By Alicia Wallace
The Arawaks were a peace-loving people, they say. Our history books place the Arawaks in direct opposition to Caribs who, we were taught, were violent. Some books even say they were cannibals.
In recent years, this “knowledge” has been challenged, and we have been asked to think about who wrote our history, the lens they see through and how that directly impacts content and its delivery.
What we have not been asked to do in the same way is the think about the history of this land and how it, just as much as our ancestry, leads us to see, think, and act in particular ways. In fact, even our understandings of history can colour the way we see ourselves and become determinants of the way we behave.
We talk about ourselves as “passive” people. We both celebrate and lament the inaction of the citizenry. On one hand, it is a reflection of patience, faith, or some other godly characteristic. On the other, it is a manifestation of laziness, fear and indecisiveness. It is difficult to go against the grain. It is even more challenging, of course, to do so publicly both in word and deed.
When a part of a group, it is generally expected everyone will agree — or at least pretend to agree — on everything. When disagreement comes up, groups generally look to the “democratic” process which gives power to the majority and silences everyone else. The one person, or few people, to disagree have to accept their colleagues have made a different decision and the group only have one voice. On this particular issue, dissenting voices are silenced.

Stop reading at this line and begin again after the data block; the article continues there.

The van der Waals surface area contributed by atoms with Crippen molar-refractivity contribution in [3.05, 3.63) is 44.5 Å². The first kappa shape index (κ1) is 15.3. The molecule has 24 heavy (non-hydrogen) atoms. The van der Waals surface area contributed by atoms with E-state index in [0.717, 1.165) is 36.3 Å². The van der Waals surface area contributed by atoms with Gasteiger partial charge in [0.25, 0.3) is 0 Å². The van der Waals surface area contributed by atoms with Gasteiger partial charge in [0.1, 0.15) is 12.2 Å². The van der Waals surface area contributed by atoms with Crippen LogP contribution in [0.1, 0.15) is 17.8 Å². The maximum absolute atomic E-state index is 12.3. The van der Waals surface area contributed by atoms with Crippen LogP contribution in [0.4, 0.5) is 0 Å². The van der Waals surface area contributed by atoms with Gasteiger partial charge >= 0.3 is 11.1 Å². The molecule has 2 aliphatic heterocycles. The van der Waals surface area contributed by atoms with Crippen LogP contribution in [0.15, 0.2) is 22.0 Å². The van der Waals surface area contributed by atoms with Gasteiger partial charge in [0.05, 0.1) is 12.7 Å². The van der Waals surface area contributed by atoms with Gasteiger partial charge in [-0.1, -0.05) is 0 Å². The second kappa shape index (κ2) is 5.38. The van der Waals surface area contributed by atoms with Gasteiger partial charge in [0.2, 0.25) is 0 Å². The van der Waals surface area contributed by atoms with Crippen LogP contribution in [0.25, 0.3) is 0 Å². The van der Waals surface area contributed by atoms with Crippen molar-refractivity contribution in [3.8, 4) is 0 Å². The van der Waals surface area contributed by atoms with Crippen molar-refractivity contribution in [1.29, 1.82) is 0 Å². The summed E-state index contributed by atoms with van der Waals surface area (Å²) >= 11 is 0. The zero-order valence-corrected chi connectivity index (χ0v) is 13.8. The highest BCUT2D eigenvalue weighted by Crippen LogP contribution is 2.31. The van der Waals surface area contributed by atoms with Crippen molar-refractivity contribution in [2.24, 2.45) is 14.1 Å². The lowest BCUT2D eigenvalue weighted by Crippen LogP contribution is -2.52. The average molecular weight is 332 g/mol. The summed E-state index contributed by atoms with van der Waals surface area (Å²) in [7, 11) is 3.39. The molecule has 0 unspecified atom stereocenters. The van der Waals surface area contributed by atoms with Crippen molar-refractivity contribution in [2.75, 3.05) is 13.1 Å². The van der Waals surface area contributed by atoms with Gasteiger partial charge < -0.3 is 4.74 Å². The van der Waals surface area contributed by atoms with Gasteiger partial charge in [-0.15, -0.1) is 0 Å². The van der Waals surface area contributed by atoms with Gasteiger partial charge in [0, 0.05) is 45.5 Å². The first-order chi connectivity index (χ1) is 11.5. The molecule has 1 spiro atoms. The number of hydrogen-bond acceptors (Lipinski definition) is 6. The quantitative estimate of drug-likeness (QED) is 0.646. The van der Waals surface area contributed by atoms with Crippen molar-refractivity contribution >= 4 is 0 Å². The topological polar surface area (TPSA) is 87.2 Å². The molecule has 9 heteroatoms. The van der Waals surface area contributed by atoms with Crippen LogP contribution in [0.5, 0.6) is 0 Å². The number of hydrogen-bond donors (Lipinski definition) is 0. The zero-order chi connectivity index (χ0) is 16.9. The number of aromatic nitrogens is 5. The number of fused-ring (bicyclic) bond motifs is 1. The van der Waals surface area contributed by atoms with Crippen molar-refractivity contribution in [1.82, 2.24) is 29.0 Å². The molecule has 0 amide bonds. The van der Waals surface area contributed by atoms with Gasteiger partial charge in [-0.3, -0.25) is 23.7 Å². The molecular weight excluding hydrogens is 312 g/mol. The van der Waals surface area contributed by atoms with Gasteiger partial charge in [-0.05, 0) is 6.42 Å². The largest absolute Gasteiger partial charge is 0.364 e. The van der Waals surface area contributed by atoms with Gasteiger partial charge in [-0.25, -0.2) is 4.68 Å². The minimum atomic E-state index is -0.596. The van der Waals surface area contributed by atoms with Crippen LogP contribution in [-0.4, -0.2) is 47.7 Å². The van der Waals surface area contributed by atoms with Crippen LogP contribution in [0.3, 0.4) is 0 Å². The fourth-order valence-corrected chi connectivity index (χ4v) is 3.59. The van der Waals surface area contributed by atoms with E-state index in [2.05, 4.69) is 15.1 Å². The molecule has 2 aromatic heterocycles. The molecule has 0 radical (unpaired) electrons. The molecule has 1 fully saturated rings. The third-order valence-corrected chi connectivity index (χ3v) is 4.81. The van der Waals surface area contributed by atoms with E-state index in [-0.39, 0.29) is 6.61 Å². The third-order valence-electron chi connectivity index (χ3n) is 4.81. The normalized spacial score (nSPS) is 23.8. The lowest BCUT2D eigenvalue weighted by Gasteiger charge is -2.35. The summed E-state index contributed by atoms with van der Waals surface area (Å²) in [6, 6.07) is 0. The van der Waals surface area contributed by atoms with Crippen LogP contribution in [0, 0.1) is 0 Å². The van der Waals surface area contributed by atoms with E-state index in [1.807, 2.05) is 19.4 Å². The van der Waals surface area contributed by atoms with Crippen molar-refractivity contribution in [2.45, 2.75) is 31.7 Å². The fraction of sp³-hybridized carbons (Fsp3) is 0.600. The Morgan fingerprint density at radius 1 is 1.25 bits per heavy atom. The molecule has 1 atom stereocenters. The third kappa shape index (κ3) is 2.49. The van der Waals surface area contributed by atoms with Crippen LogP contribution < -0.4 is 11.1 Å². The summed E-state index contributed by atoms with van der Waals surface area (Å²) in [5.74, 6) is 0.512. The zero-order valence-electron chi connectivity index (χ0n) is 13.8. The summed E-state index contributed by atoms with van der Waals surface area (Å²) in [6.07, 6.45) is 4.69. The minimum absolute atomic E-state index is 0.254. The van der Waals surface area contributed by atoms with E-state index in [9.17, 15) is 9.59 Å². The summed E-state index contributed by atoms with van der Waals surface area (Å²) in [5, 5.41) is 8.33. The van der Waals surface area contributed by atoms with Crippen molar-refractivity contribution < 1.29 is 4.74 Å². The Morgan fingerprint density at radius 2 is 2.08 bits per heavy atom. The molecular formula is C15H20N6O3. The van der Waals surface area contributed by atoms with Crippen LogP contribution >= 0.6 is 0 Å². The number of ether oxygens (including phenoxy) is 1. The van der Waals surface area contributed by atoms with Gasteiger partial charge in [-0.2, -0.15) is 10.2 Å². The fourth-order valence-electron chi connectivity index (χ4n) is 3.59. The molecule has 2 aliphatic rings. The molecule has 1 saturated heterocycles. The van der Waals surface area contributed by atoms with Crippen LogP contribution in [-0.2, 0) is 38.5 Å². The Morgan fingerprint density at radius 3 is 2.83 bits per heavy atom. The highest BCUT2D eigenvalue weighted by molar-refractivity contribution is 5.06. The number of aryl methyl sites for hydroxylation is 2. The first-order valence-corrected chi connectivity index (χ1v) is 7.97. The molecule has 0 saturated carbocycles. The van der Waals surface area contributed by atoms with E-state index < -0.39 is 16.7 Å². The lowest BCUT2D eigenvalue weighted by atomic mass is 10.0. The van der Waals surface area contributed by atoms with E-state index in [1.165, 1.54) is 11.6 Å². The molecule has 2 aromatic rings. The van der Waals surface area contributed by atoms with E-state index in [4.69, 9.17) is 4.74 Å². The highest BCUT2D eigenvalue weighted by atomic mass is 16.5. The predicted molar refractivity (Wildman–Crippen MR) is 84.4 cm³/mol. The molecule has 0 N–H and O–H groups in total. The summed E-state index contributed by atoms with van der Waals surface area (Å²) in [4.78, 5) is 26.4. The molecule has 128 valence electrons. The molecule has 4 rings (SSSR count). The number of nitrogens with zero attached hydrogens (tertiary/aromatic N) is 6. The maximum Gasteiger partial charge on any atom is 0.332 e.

Building consensus is an arduous process. It is particularly challenging because it requires, at different points, the different groups of people to not only be quiet, but also listen. Many disagreements are not disagreement at all, but misunderstandings. All that is needed in these cases is to clearly articulate what is being proposed, what is understood by the proposal, and parts of the proposal that a subgroup finds unacceptable. This often settles the matter.
Where there is a true disagreement, the parties need to find where they actually agree. For example, every Free National Movement (FNM) Member of Parliament may have agreed the government needed to increase income. They may have even agreed this needed to be done through taxation. It is important to identify the exact point where they disagree which may have been on the increase from 7.5 percent to 12 percent VAT. After finding the point of disagreement, it is possible to offer and consider alternatives. These may have been a different rate, different exemptions, or another form of taxation.
Disagreement is not always negative. It does not necessarily mean a group is falling apart, leadership is weak, or people are being left out of process. These can all be true — as many of us have assumed to be the case with the FNM — but this is not necessarily the case. In a well-functioning group, individuals have the ability to express different points of view. Unfortunately, these are not always represented in the group’s announcement of its decision.